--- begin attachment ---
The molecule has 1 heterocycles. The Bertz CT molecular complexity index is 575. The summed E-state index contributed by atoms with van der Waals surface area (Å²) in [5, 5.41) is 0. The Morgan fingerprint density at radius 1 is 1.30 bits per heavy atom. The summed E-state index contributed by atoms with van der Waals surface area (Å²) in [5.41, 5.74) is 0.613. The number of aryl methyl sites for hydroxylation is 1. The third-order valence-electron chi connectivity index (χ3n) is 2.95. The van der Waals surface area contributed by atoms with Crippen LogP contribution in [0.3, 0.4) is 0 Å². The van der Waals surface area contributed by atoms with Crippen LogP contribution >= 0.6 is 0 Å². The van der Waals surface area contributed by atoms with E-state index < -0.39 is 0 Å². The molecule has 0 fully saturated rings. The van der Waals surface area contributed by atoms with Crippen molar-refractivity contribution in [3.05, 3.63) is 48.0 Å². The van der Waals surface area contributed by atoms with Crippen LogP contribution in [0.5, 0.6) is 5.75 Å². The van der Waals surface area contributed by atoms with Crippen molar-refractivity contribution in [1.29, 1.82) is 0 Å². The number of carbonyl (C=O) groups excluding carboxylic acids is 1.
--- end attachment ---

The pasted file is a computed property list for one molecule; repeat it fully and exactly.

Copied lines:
The molecule has 1 heterocycles. The Bertz CT molecular complexity index is 575. The summed E-state index contributed by atoms with van der Waals surface area (Å²) in [5, 5.41) is 0. The Morgan fingerprint density at radius 1 is 1.30 bits per heavy atom. The summed E-state index contributed by atoms with van der Waals surface area (Å²) in [5.41, 5.74) is 0.613. The number of aryl methyl sites for hydroxylation is 1. The third-order valence-electron chi connectivity index (χ3n) is 2.95. The van der Waals surface area contributed by atoms with Crippen LogP contribution in [0.3, 0.4) is 0 Å². The van der Waals surface area contributed by atoms with Crippen LogP contribution >= 0.6 is 0 Å². The van der Waals surface area contributed by atoms with E-state index < -0.39 is 0 Å². The molecule has 0 fully saturated rings. The van der Waals surface area contributed by atoms with Crippen molar-refractivity contribution in [3.05, 3.63) is 48.0 Å². The van der Waals surface area contributed by atoms with Crippen LogP contribution in [0.5, 0.6) is 5.75 Å². The van der Waals surface area contributed by atoms with Crippen molar-refractivity contribution in [1.29, 1.82) is 0 Å². The number of carbonyl (C=O) groups excluding carboxylic acids is 1.